Dreams live on

Mid Valley third-graders study Dr. King and his meaning for today


In preparation for the Martin Luther King Day national holiday, third graders in Odell have been looking at Martin Luther King’s life and how it has affected their own.

Concepts of fairness, love and equality are on many people’s minds as Monday is a national holiday, honoring the birthday of Dr. Martin Luther King Jr., who won the Nobel Peace Prize in 1964 and was assassinated in 1968.

An MLK memorial celebration with music is planned Monday at 6:30 p.m. at Riverside Community Church. The community is welcome; turn to page A10 for details.

“Dr. King said to his friends, ‘If I die just keep going,’” said Alyssa Gastner.

“Martin Luther King said ‘peace’ when they said ‘war’ and ‘love’ when they said ‘hate,’” said Maria Castaneda. “He made a huge speech called ‘I Have A Dream’…”

Teacher Sandi Abramson said, “They really get it. They understand that there are reasons their school is the way it is, with all kinds of people studying together, and they have Martin Luther King largely to thank for that. And it’s something they are really interested in and want to learn about. I feel like we are helping keep history alive for them.”

The students remember much of what they had learned in past years, Abramson noted.

The students have been reading books and making art, and hearing stories including memories of their principal, Dennis McCauley, who spoke to the students about how he met Dr. King in the early 1960s as a Portland high school student who traveled to the South to work for civil rights.

The students have been talking about why Dr. King is a hero, and what dreams they have for their own future and for society.

“We wanted to find out why it is we have this holiday; that it’s more than just a day off from school,” Abramson said. “And we talked about the character of Dr. King because here at Mid Valley we talk a lot about developing good, strong character, and they learned a lot about Martin Luther King and what he stood for, why he won the awards he did, and his gift for speaking to people.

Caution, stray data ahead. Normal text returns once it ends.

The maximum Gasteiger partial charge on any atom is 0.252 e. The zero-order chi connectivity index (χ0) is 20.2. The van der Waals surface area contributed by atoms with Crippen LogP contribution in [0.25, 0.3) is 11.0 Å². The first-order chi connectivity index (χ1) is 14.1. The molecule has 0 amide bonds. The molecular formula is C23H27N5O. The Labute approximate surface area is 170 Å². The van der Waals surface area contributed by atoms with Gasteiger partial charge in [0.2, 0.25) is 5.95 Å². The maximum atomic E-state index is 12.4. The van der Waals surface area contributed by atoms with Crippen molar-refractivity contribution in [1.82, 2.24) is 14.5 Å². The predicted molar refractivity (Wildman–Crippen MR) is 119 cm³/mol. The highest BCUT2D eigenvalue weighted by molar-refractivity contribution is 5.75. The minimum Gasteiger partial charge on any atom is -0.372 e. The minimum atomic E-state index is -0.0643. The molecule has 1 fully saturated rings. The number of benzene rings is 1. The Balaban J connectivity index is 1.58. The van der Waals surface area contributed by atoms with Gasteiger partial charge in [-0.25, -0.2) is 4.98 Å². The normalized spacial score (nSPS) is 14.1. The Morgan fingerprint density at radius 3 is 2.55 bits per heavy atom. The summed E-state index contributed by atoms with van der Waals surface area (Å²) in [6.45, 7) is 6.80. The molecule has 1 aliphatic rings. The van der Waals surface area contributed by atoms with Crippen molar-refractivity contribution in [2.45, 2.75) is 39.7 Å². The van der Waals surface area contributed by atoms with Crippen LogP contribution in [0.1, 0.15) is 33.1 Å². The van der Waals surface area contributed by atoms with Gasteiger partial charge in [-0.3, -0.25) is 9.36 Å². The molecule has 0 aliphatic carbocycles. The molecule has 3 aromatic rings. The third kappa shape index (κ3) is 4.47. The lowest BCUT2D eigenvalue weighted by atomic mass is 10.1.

“We talk about why the ‘I Have A Dream’ speech was important and what was he dreaming about, and about our school and how it would look very different today if there had not been a change in laws.”

See page A4 for more of the students’ insights on Dr. King, and their own dreams.

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Gorge residents are invited to participate in a musical celebration of the life, work and dreams of Dr. Martin Luther King Jr. on Monday, Jan. 20, at 6:30 p.m.

The theme of this year’s celebration, sponsored by Gorge Ecumenical Ministries, is “The Dreams of Martin Luther King Jr. Live On: Building a Community with Justice for All.” The event will feature music from a community-wide gospel choir, directed by local musician Tim Mayer.

The MLK events will take place at Riverside Community Church, located at Fourth and State streets in downtown Hood River. They are free of charge and open to the public.

The musical event will be preceded by a potluck dinner for friends and members of GEM, which will begin at 5:30.

“On the MLK holiday we will gather to reflect upon and celebrate the spirit-filled, justice-oriented work of King,” remarked Rev. Vicky Stifter. “We will also lift up the injustice and unfulfilled dreams that still exist in the lives of many in our own community.”

In addition to the music, event organizer and Gorge resident Graciela Gomez will share words of inspiration and challenge.

Donations will be accepted to benefit the work of Peace Village, an interfaith program that introduces children and youth in our communities to the principles and experience of non-violent conflict resolution.

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The play “Driving Miss Daisy,” which refers to Dr. King as part of its theme of individuals working for civil rights, opens at Columbia Center for the Arts on Jan. 17-18, and continues Jan. 24-26.